Ultraviolet Radiation (UV) consists of the short, invisible rays emitted by the sun, that travel to the earth’s surface. These rays measure between 200 and 380 nanometers or one millionth of a millimeter. There are three bands of UV, (UVA, UVB and UVC) but only two are of any concern, UVA and UVB. UVC rays are the most detrimental, but UVC rays are absorbed by ozone in the upper atmosphere and do not reach the earth’s surface. Therefore, UVC rays are not relevant to sunglass performance or of any current health concern.
UVA rays measure from 315 to 380nm and are responsible for your tan.
UVB rays are responsible for damage to tissues such as corneas and skin when you forget to use a sunscreen. Grass or dark objects reflect about 1% of UV rays, sand, 10%, water, 20% and snow a whopping 80%. Environmental UVB in concert with cold wind and micro crystals of snow has the potential to cause photokeratitis, (inflammation of the cornea) commonly know as snow blindness. While a rare occurrence, it is quite painful, but temporary disorder of the cornea. Generally, Photokeratitis symptoms will dissipate within 12 to 48 hours.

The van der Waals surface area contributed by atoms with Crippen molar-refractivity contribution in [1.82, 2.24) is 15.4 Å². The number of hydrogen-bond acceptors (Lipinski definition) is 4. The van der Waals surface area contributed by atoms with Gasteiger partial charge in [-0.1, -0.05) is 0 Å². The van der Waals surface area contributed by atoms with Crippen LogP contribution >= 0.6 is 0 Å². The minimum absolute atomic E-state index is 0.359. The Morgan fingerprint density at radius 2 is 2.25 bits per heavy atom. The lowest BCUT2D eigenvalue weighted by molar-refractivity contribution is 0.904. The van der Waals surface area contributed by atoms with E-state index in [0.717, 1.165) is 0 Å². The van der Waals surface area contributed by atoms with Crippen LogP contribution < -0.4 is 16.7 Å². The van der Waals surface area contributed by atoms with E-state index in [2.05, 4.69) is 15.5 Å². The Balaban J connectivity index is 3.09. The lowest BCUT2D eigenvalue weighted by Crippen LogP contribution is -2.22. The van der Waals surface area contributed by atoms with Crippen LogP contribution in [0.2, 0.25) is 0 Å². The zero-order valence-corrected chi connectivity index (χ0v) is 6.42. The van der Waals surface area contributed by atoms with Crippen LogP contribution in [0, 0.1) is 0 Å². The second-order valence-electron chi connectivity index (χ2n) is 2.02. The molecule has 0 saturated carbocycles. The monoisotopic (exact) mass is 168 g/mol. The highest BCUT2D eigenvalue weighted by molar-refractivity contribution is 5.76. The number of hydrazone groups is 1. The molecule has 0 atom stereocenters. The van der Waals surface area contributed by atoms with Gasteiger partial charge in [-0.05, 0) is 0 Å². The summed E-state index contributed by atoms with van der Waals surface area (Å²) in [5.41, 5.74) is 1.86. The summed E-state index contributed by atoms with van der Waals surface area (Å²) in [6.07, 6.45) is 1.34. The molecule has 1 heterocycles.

Medical experts generally agree that there are many factors that might be associated with the gradual clouding of the lens of the eye know as cataracts. Although not all scientists agree, there is some research that suggests an association with daily exposure to UVB in very bright sunlight over a period of many years. Other factors that are thought to have a causal relationship with cataracts are age, gender, ethnic origin, genetic factors, smoking, nutrition, use of alcohol, microwave radiation, and diabetes. UVA rays are mostly absorbed within the lens of the human eye. While there are no documented disorders of the human eye from UVA, it remains a much studied and debated topic.